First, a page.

Like me, you probably have never heard of Warroad, Minnesota.
It’s a rural town of about 1,800 people and, as of May, it is a community without a newspaper.
The Warroad Pioneer had been the local news voice for more than 120 years, and its recent death made news in the New York Times. (See: Warroad Pioneer )
I read the Times account closely, because I’ve invested my life in producing quality news and finding ways to serve local needs. That’s what brought me back to Salem and the founding of Salem Reporter.
The story of Warroad is getting too familiar across the country. In too many places, there is not enough money, from advertising or subscribers, to pay the bills.
Just days after reading that story, I was talking with a colleague in California. She had just recently gotten off the phone with a respected publisher in Texas.
“She started crying,” the colleague said. “She said she was going to have to close.”
This is a newspaper with a reputation for tough reporting, for digging in where public officials don’t want anyone poking around.
And now comes word that two giants of newspaper ownership – Gannett and Gatehouse Media – are about to merge. Gannett owns the Salem daily, Gatehouse owns Eugene’s daily newspaper. Mergers usually are about cutting costs, but there isn’t much information about to expect from the consolidated company.
Now, trimming back or closing a newspaper is bad news for employees, who have sometimes held their jobs for years. It is bad for independent owners, who typically invest and invest, hoping to keep life in the paper.
But it’s also bad news for the communities they serve.
Local news services are easy to take for granted. Some have been around a long time. Several newspapers in Oregon have published for more than a century. Readers get accustomed to the routine – the news of a successful student, the photo of an award, the account of a school board meeting.
And the internet has made meeting those expectations ever more challenging. After all, Facebook and Twitter don’t cost anything. Anyone who can type can go online, toss out information and photos and “news” is born. Blogs serve as information services, with the reader left to judge what to trust.
But when it comes to vital community situations, such as Salem issues of city services and school performance, more than typing ability and opinion are needed. Reporters trained in pursuing the truth, in parsing fact from fiction, provide the community a trusted common source of information.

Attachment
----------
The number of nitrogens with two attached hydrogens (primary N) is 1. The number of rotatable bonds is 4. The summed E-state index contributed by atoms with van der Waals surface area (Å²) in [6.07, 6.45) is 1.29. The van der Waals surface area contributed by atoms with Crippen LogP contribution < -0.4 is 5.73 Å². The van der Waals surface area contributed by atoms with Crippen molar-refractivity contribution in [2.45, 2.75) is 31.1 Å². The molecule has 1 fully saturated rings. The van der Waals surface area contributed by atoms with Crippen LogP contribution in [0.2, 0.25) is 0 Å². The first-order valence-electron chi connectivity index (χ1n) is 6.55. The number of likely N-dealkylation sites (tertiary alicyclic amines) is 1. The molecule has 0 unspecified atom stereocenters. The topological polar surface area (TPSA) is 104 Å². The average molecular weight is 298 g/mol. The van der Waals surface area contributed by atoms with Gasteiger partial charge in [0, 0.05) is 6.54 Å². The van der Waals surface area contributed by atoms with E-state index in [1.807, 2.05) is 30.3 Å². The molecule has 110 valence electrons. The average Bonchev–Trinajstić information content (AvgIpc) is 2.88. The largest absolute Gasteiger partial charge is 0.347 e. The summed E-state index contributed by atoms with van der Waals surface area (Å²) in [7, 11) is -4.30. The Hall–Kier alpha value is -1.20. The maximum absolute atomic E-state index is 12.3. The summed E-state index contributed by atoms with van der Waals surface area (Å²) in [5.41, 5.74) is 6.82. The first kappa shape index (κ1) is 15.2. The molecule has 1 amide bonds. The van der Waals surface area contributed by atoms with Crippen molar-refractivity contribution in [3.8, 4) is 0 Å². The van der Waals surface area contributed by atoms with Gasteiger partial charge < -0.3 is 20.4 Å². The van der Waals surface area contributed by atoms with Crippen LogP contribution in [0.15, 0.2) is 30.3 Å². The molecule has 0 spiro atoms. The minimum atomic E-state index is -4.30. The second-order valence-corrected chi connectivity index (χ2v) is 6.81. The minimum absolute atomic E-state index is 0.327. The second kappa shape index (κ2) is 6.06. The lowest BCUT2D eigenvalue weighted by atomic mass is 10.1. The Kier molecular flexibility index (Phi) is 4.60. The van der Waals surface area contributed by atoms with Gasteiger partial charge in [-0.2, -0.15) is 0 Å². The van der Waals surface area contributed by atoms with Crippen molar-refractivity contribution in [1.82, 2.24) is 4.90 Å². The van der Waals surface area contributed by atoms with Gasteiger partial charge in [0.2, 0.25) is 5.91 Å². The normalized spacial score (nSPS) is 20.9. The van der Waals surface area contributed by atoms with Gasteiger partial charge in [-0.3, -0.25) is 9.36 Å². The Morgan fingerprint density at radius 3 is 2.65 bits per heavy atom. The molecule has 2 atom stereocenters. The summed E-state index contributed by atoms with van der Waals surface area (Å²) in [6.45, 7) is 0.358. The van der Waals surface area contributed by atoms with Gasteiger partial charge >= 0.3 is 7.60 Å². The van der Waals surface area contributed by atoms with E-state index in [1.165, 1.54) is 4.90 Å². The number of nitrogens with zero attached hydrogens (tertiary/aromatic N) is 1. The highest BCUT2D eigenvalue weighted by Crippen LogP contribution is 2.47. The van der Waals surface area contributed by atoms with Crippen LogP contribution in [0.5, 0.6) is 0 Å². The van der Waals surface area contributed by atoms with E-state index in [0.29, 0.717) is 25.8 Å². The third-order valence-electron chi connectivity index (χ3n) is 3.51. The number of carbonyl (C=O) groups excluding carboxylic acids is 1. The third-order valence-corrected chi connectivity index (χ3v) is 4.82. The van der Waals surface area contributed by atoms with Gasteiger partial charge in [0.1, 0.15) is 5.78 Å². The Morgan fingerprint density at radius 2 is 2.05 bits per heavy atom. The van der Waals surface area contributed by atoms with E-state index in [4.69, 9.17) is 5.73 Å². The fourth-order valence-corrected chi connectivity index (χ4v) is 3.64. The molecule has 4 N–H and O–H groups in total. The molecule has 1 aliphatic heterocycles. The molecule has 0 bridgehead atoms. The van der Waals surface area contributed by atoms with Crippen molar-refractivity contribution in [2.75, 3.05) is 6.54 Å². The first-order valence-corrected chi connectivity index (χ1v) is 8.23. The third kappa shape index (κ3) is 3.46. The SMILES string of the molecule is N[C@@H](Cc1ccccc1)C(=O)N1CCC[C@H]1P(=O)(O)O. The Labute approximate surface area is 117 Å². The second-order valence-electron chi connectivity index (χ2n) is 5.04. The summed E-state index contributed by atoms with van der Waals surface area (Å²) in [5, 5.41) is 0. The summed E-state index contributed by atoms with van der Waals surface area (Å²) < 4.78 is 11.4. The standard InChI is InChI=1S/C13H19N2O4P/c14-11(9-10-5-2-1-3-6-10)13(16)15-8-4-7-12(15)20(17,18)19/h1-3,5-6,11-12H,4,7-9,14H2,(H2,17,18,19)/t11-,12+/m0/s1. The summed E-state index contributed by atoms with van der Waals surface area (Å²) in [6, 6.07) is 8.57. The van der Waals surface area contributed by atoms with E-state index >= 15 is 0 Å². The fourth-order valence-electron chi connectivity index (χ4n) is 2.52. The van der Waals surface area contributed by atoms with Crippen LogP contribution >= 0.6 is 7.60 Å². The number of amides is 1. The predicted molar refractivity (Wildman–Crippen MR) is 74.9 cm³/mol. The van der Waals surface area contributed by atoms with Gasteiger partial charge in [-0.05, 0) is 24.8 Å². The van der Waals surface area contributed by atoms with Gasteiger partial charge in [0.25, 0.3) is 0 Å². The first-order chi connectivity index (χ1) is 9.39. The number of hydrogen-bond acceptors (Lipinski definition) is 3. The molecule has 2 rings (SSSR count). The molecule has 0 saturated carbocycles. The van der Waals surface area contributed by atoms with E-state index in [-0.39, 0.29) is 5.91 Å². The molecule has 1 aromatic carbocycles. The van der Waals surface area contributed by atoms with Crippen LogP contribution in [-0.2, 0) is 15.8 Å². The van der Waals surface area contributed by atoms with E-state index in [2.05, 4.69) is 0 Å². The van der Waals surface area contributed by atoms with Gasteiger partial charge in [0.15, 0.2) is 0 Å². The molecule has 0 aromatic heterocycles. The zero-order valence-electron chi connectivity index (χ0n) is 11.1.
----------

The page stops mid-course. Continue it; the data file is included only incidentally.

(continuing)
In the New York Times piece, the reporter noted: “There was also the reality that truth telling in a tiny town, while generating good copy, does not always generate love for the newspaper.”
And this: “What about the next government scandal, the next school funding crisis? Who would be there? Who would tell?”
The story quoted a Warroad resident: “Is there going to be somebody to hold their feet to the fire?” asked Tim Bjerk, 51.
Hold their feet to the fire.
That’s one of the most essential duties for us at Salem Reporter. Indeed, it has won us resistance from powerful people in the community. Some in local government particularly would rather we didn’t tell you the entire story. What they are saying, in fact, is they rather we not trust the public with the truth. Censor the negative, promote the positive.
At Salem Reporter, we do publish the positive. We’ve featured high school students graduating despite challenges. We spotlighted the Sprague baseball team – playing tonight for the regional title.
But we’re not going to shy from telling the truth about how those in power use your authority and your money.
No other media – not one – does the investigative reporting we do for Salem.
Our reporters increasingly hear from people around town that they appreciate such journalism.
And we appreciate the compliments.
And we’re not asking for charity. We’ll earn every dollar we get from subscribers and advertising businesses.
We’re strong and determined. You can help keep us that way. Subscribe to our digital service. If you are among our many subscribers, help get out the word - encourage your friends and relatives to join in. Use us to market your business.
We’ll fight hard to give Salem the truth – fairly and accurately. We never want to go the way of the Warroad Pioneer – a community voice stilled, a day of joy for those in power who can operate without fear of exposure.
Les Zaitz is editor and CEO of Salem Reporter
email: firstname.lastname@example.org or @leszaitz
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